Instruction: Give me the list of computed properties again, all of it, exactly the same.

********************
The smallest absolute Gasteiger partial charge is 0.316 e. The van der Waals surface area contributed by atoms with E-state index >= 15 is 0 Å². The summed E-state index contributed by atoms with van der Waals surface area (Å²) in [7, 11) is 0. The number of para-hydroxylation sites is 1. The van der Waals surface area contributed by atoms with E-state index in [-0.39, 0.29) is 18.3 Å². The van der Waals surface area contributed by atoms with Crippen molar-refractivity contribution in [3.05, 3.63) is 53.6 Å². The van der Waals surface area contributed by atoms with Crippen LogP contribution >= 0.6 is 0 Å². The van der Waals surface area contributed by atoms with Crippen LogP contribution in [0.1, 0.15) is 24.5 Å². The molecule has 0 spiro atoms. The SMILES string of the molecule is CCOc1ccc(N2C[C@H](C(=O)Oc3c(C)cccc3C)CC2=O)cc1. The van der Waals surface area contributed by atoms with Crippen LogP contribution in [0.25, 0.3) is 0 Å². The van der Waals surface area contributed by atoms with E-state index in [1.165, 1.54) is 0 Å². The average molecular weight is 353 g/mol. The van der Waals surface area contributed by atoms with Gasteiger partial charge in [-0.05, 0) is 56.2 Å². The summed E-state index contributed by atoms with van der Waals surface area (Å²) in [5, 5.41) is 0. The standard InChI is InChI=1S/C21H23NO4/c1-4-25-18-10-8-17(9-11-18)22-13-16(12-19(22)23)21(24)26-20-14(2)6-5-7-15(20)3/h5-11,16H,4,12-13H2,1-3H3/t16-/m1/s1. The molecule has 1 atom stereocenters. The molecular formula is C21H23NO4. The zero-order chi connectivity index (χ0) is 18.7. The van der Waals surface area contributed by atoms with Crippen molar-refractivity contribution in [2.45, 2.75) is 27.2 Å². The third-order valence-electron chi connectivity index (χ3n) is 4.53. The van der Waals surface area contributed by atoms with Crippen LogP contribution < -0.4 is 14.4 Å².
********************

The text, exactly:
The smallest absolute Gasteiger partial charge is 0.316 e. The van der Waals surface area contributed by atoms with E-state index >= 15 is 0 Å². The summed E-state index contributed by atoms with van der Waals surface area (Å²) in [7, 11) is 0. The number of para-hydroxylation sites is 1. The van der Waals surface area contributed by atoms with E-state index in [-0.39, 0.29) is 18.3 Å². The van der Waals surface area contributed by atoms with Crippen molar-refractivity contribution in [3.05, 3.63) is 53.6 Å². The van der Waals surface area contributed by atoms with Crippen LogP contribution >= 0.6 is 0 Å². The van der Waals surface area contributed by atoms with Crippen LogP contribution in [0.1, 0.15) is 24.5 Å². The molecule has 0 spiro atoms. The SMILES string of the molecule is CCOc1ccc(N2C[C@H](C(=O)Oc3c(C)cccc3C)CC2=O)cc1. The van der Waals surface area contributed by atoms with Crippen LogP contribution in [0.25, 0.3) is 0 Å². The van der Waals surface area contributed by atoms with E-state index in [1.165, 1.54) is 0 Å². The average molecular weight is 353 g/mol. The van der Waals surface area contributed by atoms with Gasteiger partial charge in [-0.05, 0) is 56.2 Å². The summed E-state index contributed by atoms with van der Waals surface area (Å²) in [5, 5.41) is 0. The standard InChI is InChI=1S/C21H23NO4/c1-4-25-18-10-8-17(9-11-18)22-13-16(12-19(22)23)21(24)26-20-14(2)6-5-7-15(20)3/h5-11,16H,4,12-13H2,1-3H3/t16-/m1/s1. The molecule has 1 atom stereocenters. The molecular formula is C21H23NO4. The zero-order chi connectivity index (χ0) is 18.7. The van der Waals surface area contributed by atoms with Crippen molar-refractivity contribution in [2.45, 2.75) is 27.2 Å². The third-order valence-electron chi connectivity index (χ3n) is 4.53. The van der Waals surface area contributed by atoms with Crippen LogP contribution < -0.4 is 14.4 Å².